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Author: Angela Onwuachi-Willig

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The Road to More Minority Partners?

This past weekend, I spoke at Georgetown Law Journal’s symposium on post-racialism. It was a great symposium. Congratulations to the student editors!

The scheduled roundtable discussions during the event focused on diversity in law firms. One of the issues discussed was the low number of minority attorneys, especially partners, at law firms. At many firms, there are no or just one or two minority partners within each racial group (Only 20% of all partners are women.). Even at firms with a more sizeable number of minority associates, those associates tend to leave the firms by the fourth or fifth year. Read More

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Equity or Non-Equity, That Is The Question

Over the past two years, the National Association for Law Placement (NALP) has tried to obtain information regarding the breakdown of equity and non-equity partners by gender and race at law firms. The majority of NALP’s law firm members refused to hand over the information, and NALP eventually gave in on February 12.

The Executive Director of NALP, Andrew Leipold, indicated that most firms cited privacy concerns for not divulging the details of their equity and non-equity partnership breakdowns. According to Leipold, small firms especially worried that providing such information would allow non-equity partners to be easily identified and stigmatized. Read More

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What a “Ghetto” Party at UCSD Can Teach Us About the Importance of Racial Diversity on Campus

Black History Month just ended.  In honor of Black History (or perhaps its end), certain students at the University of California, San Diego decided to leave us with one last lesson about the importance of diversity.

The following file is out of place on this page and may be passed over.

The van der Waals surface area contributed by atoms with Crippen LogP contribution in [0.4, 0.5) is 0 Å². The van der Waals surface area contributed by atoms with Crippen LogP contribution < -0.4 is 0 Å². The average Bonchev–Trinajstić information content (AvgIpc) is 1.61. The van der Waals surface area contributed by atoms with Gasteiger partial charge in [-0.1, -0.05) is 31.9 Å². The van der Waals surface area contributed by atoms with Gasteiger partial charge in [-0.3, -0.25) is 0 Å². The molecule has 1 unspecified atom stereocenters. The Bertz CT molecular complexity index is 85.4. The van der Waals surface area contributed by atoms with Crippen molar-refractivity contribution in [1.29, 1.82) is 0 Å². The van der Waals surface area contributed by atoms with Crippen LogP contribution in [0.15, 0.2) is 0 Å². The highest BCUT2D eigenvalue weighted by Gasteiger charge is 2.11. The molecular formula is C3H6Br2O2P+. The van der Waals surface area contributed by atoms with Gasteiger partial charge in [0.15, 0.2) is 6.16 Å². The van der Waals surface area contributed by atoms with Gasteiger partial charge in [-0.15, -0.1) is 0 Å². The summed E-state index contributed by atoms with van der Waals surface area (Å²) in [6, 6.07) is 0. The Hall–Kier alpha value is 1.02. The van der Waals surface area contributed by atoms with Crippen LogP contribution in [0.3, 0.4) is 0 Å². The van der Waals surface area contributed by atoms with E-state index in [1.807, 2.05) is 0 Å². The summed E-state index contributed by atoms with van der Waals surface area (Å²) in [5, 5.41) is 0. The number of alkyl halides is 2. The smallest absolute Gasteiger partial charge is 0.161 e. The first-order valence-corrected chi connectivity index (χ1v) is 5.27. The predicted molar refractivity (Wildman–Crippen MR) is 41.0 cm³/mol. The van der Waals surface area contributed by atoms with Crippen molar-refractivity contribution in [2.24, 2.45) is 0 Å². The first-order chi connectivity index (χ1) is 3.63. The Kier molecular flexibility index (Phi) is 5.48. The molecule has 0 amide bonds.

On February 15, 2010, individual members of a fraternity at UCSD held an off-campus party in honor of Black History Month called the “Compton Cookout” (The President of Pi Alpha Kappa criticized the party and asserted that the party was not sponsored or condoned by the fraternity.).  The invitation included references to “dat Purple drank,” which the party creators described as consisting of “sugar, water, and the color purple, chicken, coolade, and of course Watermelon.”   The students sent the invitation via Facebook with dress and behavior requirements for attendees.

Men were asked to be “stuntin’ in ya white T (XXXL smallest size acceptable), anything FUBU. . . .”

Women were asked to come as “ghetto chicks” with “short, nappy hair” (Did we not learn anything from Don Imus?).   The dress and behavior requirements for women were extensive and included the language below:

“For girls: For those of you who are unfamiliar with ghetto chicks-Ghetto chicks usually have gold teeth, start fights and drama, and wear cheap clothes – they consider Baby Phat to be high class and expensive couture. They also have short, nappy hair, and usually wear cheap weave, usually in bad colors, such as purple or bright red. They look and act similar to Shenaynay, and speak very loudly, while rolling their neck, and waving their finger in your face. Ghetto chicks have a very limited vocabulary, and attempt to make up for it, by forming new words, such as “constipulated”, or simply cursing persistently, or using other types of vulgarities, and making noises, such as “hmmg!”, or smacking their lips, and making other angry noises, grunts, and faces. The objective is for all you lovely ladies to look, act, and essentially take on these “respectable” qualities throughout the day.”

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